Open energy markets allow energy to be sold in short intervals, ranging from 5 min segments upwards. In the case of integrated electricity grids, unexpected outages of a major power train at a power station can cause supply shocks and large spikes in spot prices. In a tight competitive energy market, power generation plants must have a capability to predict demand with high accuracy and cope with small discrepancies while minimizing standby provisions but still retain enough supply flexibility to manage (or take advantage of) unanticipated infrastructure failures. These issues are outside the control of the plant and have a high level of uncertainty. The profitability of the plant relies on the difference between the revenue generated, i.e., the power that is exported, and the costs of production, i.e., the efficiency of the plant. To evaluate plant efficiency and, consequently, gain insight on how best to control costs, measurement of the plant operation is required. All of these measurements have some degree of uncertainly, related to instrument accuracy, calibration, maintenance and so on, and they also affect the outcome with different degrees of sensitivity. It is, consequently, important for plant management to understand and know which measurements are most critical and how accurate they need to be, since this will influence maintenance and upgrading decisions and resource allocations. The techniques for both uncertainty and sensitivity analysis are quite similar, and their difference lies principally in the interpretation of results. The main objective is to calculate the uncertainties of the results due to the uncertainties of the inputs, which leads to the reliability of the system. Sensitivity analysis helps to resolve how variation in the input data affects the output of a system. Both uncertainties of measurements and variation in input data may be seen as biases of mean values, and therefore, the same techniques can be employed for different purposes. Deviations in sensitivity analysis can be taken as arbitrated rates of mean values, for example 1% of every mean value of data input. In this paper, we focus on sensitivity analysis as applied to routine operation but note that the same kinds of techniques can be applied to uncertainty analysis applied to demand variation. There are a variety of methods that have been developed to examine the issues of process sensitivity and uncertainty. Lomas and Epperl  suggested that the differential method is preferable for individual parameters, but the Monte Carlo Method may be better for global sensitivity identification. Hamby  compared fourteen sensitivity analysis techniques when applied to a common model (of dispersion of radiation pollution in the atmosphere) and concluded that most provide very similar outcomes. Macdonald and Stracham  also reviewed the application of these methods to predict uncertainties of thermal models, including possible sources of uncertainty in simulated models. Taking an output Y from a set of equations Y = f(x1, …, xn), where x1, …, xn are the input data with known probability distributions, the probability distribution of Y can be found by sensitivity methods. The deviation of a given input datum will be propagated into the solution of the equation set. Indices relating probability distributions of input and output data provide useful connections, and two classical methods are reviewed in this paper. The differential method (DM) with a global covariance View the MathML sourceuY2 is calculated after the product of each first order partial derivative of Y with respect to its xi parameters by the corresponding deviation ui  and  equation(1) View the MathML sourceuY2=∑i=1n∂Y∂xi2ui2. Turn MathJax on Two indices were proposed by Hamby . A dimensionless number called the importance index Ii of a given data i relates to sensitivity as follows: equation(2) View the MathML sourceIi=∂Y∂xi·x¯iY¯. Turn MathJax on This index indicates a rate or proportion between deviations, and it takes into account the relative rate of variation of the input data rather than its absolute deviation. A sensitivity index Si, is given by equation(3) View the MathML sourceSi=∂Y∂xi2·ui2uY2, Turn MathJax on which has a wider meaning than Ii because it represents the relative contribution of i in respect to the total uncertainty of Y, or the rate of local to global variance. The error propagation equation (Eq. (1)) is obtained by approximating Y using a Taylor series and first order derivatives to linearize the model . The Monte Carlo method (MCM) consists of performing multiple evaluations of a system, imposing random perturbations to the input data set. Every element follows a particular probability distribution . The system global variance VY can be obtained by simultaneous variation of all input data, but the local variance VY∣X can also be determined for a single input or small sets of data. The sensitivity index is defined as: equation(4) View the MathML sourceSi=VY|xiVY. Turn MathJax on The MCM requires a large computational effort compared with that of the DM to obtain either total or individual uncertainties. The index depends on the variance confidence range, given by equation(5) View the MathML sourceS2·nχp′2⩽σ2⩽S2·nχp″2, Turn MathJax on where S2 is the variance of an n element sample, σ2 is the population variance, χ2 is the chi-square coefficient for a given confidence p, and p′ and p″ are the upper and lower confidence range limits, respectively. The sample size n must be found in order to satisfy the confidence interval. In the DM, the derivative of an interval View the MathML source(x¯-ux;x¯+ux) is always calculated around its mean valueView the MathML sourcex¯. By doing this, values in this interval generate Y values that follow a straight line. The response deviates in proportion to the non-linear behavior of the actual function Y. Furthermore, the deviation of Y is non-symmetrical with respect to the mean value. In the MCM, the Gaussian deviation of the input data x matches the Y axis by following the original function of the system instead of its derivative. In the case of high non-linearities, one can easily choose different statistical distributions for the independent data. Based on these general methodologies, there are several options available in the literature for addressing sensitivities in power generation. In this work, a real coal fired power plant was chosen as a case study to investigate sensitivity analysis methods for power delivered. Specific codes based on the DM and MCM were built in order to simulate the plant running at design conditions or partial loads and to perform sensitive analysis. However, these codes (in particular MCM) require major computational time, which is always intrinsically linked with time to get the correct information and opportunity costs. To address this shortcoming, an alternative method based on Fourier transforms is proposed and compared to the DM and MCM. The Fourier transform method is applicable for analysis of power systems operating either under full or partial loads, and it requires only a single run, thus providing major savings in computational time, while allowing any quick decision making process in a competitive commercial energy market.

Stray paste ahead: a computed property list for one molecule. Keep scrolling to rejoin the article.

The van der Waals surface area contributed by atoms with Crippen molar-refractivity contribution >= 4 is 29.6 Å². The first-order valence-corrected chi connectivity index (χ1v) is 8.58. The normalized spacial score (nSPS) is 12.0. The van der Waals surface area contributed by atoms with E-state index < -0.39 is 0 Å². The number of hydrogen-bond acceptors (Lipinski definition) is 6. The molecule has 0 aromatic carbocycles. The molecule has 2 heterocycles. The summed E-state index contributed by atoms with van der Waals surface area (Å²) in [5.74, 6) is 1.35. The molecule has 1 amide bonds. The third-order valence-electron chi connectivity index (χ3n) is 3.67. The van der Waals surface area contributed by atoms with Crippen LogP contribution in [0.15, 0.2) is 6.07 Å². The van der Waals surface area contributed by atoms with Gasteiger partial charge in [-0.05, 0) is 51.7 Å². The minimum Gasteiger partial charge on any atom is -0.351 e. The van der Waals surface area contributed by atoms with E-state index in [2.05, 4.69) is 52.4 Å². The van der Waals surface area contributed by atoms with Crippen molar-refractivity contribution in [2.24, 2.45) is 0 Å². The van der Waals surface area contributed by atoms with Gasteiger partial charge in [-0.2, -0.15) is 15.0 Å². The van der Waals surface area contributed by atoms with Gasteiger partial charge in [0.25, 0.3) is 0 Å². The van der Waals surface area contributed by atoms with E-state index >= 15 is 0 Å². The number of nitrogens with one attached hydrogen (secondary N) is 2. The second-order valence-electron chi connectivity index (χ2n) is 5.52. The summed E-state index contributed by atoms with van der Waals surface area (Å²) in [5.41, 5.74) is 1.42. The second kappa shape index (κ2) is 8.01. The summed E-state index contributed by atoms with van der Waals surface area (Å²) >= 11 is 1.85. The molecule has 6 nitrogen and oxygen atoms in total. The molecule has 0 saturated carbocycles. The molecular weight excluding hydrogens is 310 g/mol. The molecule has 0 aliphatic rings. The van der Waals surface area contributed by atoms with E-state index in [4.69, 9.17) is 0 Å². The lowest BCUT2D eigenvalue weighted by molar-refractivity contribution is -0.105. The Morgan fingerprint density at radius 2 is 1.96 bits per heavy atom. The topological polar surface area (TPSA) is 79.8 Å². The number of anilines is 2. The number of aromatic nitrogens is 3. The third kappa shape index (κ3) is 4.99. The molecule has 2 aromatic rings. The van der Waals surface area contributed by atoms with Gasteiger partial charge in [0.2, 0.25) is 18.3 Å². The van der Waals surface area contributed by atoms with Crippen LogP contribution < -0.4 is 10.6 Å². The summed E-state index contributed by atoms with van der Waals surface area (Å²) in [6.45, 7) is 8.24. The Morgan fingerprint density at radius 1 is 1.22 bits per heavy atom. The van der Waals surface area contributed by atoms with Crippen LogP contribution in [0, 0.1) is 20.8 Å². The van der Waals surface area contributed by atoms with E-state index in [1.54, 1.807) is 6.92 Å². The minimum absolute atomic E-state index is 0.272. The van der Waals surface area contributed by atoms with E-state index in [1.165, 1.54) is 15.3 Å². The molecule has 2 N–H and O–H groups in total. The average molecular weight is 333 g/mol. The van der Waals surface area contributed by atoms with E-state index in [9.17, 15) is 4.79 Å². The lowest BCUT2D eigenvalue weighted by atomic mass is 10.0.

نتیجه گیری انگلیسی
This work presents a new method for sensitivity analysis based on the fast Fourier transform. The results obtained for the Fourier method are shown to be within the same range as those obtained from the classical differential and Monte Carlo methods. The sensitivity index was used to sort the most relevant inputs by order of impact on the calculated outputs of the system. Although the numerical values of these indices do not match exactly for every calculated variable, their ranking and quantitative importance are very similar. The significant advantage of the fast Fourier transform method is that it simultaneously provides individual and overall sensitivities, resulting in large savings in terms of computational time as compared to the Monte Carlo Method. The sensitivity index (SI) can be interpreted in the form of major design parameters, and the choices of inputs and outputs can be studied in terms of plant response. Although high thermal efficiency correlates to profit maximization, the SI shows that it is important to have a good measure of the boiler efficiency. Thus, it may be more cost effective to focus on cost control through better information regarding thermal efficiency than revenue control through ever more accurate measurement of exported power. In addition, the turbine inlet steam temperature (T1) is one of the most important considerations for plant designers. In the case that T1 is held constant and the inlet pressure (P1) is varied to follow the power demand, the latter is seen to be most sensitive to power demand. The cooling tower outlet temperature does not appear to influence any of the outputs, indicating that it is not very worthwhile expending resources to get very good measures of ambient conditions. However, ambient conditions are critically important in determining the overall thermal efficiency and one of the main concerns of cycle design, but the sensitivity index shows they become relatively unimportant once the plant design conditions have been fixed and the hardware selected. It may be noted that the sensitivity index for the turbine inlet steam temperature T1 increases when the power load is reduced. The steam at the turbine output changes from saturated to increasingly superheated as load reduces, and therefore, having an accurate measure of T1 becomes increasingly important. Overall, design condition simulation showed that operational variables such as steam pressure, temperature and mass flow rate are very sensitive to the uncertainties of the prescribed power, and the overall plant thermal efficiency is directly related to the boiler efficiency. On the other hand, partial load operation sensitivities can be easily determined, and variations were observed for the steam thermodynamic state at the turbine outlet. The Fourier transform method proposed in this paper is, therefore, a powerful method for sensitivity analysis whether a power plant is at full or partial load.